* indicates required
Okayplayer News

To continue reading

Create a free account or sign in to unlock more free articles.

Already have an account?

By continuing, you agree to the Terms of Service and acknowledge our Privacy Policy

Damon Dash
Damon Dash
Photo Credit: Stefanie Keenan/Getty Images

Damon Dash Sues Jay-Z For Improperly Transferring 'Reasonable Doubt' Streaming Rights

This suit follows another lawsuit alleging Damon Dash was slated to sell the copyright to Reasonable Doubt, Jay-Z's debut album as an NFT.

Damon Dash has reportedly filed a lawsuit against Jay-Z over streaming rights to Reasonable Doubt. According to The Hollywood Reporter, the new suit alleges Jay-Z wrongfully took the streaming rights for himself. Just last month, Roc-A-Fella Records filed a separate suit accusing Dash of attempting to mint and sell the copyright for the debut album as an NFT.

Per a report, Shawn Carter transferred streaming rights to Reasonable Doubt to S. Carter Enterprises LLC without authorization. This summons was filed on Tuesday in New York Supreme Court. Dash is suing over “unjust enrichment, breach of fiduciary duty, replevin and conversion.” He’s currently seeking at least $1 million in damages. Additionally, Dash's suit is coming directly for who has been licensing the music to Spotify, Apple and other streamers.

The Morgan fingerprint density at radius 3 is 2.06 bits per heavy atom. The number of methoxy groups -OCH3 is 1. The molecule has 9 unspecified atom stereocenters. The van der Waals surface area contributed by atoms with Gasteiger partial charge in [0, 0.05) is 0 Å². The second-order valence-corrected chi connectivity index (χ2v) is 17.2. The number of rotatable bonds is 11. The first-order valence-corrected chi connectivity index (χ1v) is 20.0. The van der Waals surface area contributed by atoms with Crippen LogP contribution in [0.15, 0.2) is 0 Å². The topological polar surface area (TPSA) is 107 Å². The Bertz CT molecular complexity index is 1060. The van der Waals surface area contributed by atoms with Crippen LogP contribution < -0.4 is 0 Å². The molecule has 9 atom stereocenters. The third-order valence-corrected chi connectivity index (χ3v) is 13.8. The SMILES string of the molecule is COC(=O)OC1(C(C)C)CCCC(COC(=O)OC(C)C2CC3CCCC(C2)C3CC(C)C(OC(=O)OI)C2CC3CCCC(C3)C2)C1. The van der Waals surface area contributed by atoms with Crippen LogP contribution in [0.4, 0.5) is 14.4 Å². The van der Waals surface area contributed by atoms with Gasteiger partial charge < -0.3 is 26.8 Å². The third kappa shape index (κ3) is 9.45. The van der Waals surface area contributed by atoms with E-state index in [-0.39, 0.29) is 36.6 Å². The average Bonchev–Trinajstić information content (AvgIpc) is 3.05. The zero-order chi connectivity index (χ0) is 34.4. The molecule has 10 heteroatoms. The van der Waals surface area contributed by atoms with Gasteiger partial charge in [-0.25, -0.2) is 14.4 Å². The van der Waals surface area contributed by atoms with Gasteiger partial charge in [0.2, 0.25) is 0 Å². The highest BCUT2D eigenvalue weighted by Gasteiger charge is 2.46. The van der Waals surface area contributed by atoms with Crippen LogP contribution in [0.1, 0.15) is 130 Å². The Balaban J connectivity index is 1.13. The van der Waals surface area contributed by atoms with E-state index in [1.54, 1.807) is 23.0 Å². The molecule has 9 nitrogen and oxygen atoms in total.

“This is nothing more than a frivolous stunt,” Alex Spiro, a lawyer for Roc-A-Fella and Jay-Z, said in a statement. 

Over the last month, Dash and Carter, Roc-A-Fella’s co-founders were at odds over the plan to sell an NFT of the Reasonable Doubt copyright. The record company’s suit stated the sale was “improper.” There was also a request for the sale to be canceled.

Dash has previously shared that the suit was filled with inaccurate information and he did not have plans to sell an NFT of Reasonable Doubt. Instead, he claims he wanted to sell his stake in Roc-A-Fella Records after the label attempted to purchase it at a low price, reports Rolling Stone.

Dash on the ongoing issues, “When another black man calls another black man a thief, just to make him look bad, and so that they can devalue an asset that that other man owns, just because he won’t sell it to him at a low price — I don’t think the culture needs that.” He also claims the NFT sale details were false.

As of June 22nd, Dash was prohibited from selling Reasonable Doubt as an NFT.

Stay tuned here for additional updates.